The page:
Located outside of Takayama's city center, the Matsuri no Mori (まつりの森, lit. "Festival Forest") showcases the key aspects of the Takayama Festival, which takes place for two days each spring and autumn. The festival is known as one of Japan's three most beautiful, along with Kyoto's Gion Matsuri and the Chichibu Yomatsuri.
From the museum's entrance, an approximately 50 meter long hallway leads to the main exhibition space which is located underground, giving it a cave-like atmosphere. The hallway is lined on the left by eleven miniature festival floats, one third the size of those used in the autumn festival. On the right are ostentatious golden-lacquered folding screens which depict famous floats from festivals in Kyoto and other cities.
At the main exhibition space, a number of magnificent, life-sized replica floats are displayed, offering visitors a close view at their elaborate designs, decorations and karakuri dolls. Karakuri are marionettes which are a key feature in the Takayama Festival. They are usually manipulated by puppeteers, but the museum uses machine-operated ones for demonstration performances that are held frequently throughout the day.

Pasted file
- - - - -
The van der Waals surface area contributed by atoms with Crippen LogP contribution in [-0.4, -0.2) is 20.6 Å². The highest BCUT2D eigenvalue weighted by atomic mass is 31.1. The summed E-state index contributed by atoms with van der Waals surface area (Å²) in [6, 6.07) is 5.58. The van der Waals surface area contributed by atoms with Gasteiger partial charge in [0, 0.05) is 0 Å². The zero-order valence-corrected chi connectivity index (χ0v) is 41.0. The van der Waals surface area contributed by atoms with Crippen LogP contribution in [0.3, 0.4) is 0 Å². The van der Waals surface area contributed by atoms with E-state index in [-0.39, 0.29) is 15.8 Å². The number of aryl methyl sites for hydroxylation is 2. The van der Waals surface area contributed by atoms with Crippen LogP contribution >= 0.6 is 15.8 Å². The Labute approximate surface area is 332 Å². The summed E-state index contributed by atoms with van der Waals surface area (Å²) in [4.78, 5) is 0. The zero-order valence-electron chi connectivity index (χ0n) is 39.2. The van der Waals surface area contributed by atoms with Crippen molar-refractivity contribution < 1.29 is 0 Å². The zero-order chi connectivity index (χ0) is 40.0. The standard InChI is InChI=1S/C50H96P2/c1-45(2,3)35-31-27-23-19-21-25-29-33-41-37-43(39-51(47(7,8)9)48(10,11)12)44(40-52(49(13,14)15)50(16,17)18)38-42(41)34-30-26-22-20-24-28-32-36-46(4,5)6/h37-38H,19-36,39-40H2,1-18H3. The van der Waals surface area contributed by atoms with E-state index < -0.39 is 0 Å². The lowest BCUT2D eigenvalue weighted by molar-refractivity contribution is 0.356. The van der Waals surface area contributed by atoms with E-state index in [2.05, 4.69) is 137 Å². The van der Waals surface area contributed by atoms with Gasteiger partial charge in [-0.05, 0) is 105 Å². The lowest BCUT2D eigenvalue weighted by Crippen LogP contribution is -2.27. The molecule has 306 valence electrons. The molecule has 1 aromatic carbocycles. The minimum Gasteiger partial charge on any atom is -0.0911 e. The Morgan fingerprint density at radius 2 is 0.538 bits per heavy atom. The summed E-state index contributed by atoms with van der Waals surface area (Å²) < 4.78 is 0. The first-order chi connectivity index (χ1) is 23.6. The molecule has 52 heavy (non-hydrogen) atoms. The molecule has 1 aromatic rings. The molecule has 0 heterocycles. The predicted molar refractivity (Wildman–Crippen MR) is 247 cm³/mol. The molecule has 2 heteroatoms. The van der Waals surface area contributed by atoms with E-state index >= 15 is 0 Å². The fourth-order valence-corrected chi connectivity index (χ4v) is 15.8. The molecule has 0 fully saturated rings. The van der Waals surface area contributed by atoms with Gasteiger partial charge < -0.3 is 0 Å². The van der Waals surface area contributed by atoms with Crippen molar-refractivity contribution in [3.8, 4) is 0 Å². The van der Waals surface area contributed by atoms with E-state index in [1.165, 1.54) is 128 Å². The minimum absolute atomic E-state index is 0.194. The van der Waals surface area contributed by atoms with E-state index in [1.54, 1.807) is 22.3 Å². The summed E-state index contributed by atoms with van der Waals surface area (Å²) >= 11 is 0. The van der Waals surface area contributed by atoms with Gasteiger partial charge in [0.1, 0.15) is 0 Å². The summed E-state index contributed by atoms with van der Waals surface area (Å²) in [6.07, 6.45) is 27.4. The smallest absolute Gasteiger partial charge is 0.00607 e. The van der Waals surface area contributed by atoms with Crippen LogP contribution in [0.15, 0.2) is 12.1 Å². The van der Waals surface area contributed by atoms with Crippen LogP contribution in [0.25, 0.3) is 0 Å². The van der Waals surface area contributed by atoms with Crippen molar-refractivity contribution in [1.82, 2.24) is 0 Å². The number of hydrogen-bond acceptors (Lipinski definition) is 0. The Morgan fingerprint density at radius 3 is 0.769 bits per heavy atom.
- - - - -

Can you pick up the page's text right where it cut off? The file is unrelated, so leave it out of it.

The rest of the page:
Matsuri no Mori further displays several huge taiko drums, said to be the biggest drums in the world. Visitors are able to enjoy the rich timbre of these percussion instruments through one of the scheduled shows. The museum offers limited English but the exhibits are entertaining even for non-Japanese speakers.
The Matsuri no Mori festival museum can be reached in a 15 minute bus ride from Takayama Station south of the city center. The "Sarubobo Bus" provides hourly connections for 210 yen per ride or 620 yen for a one day pass.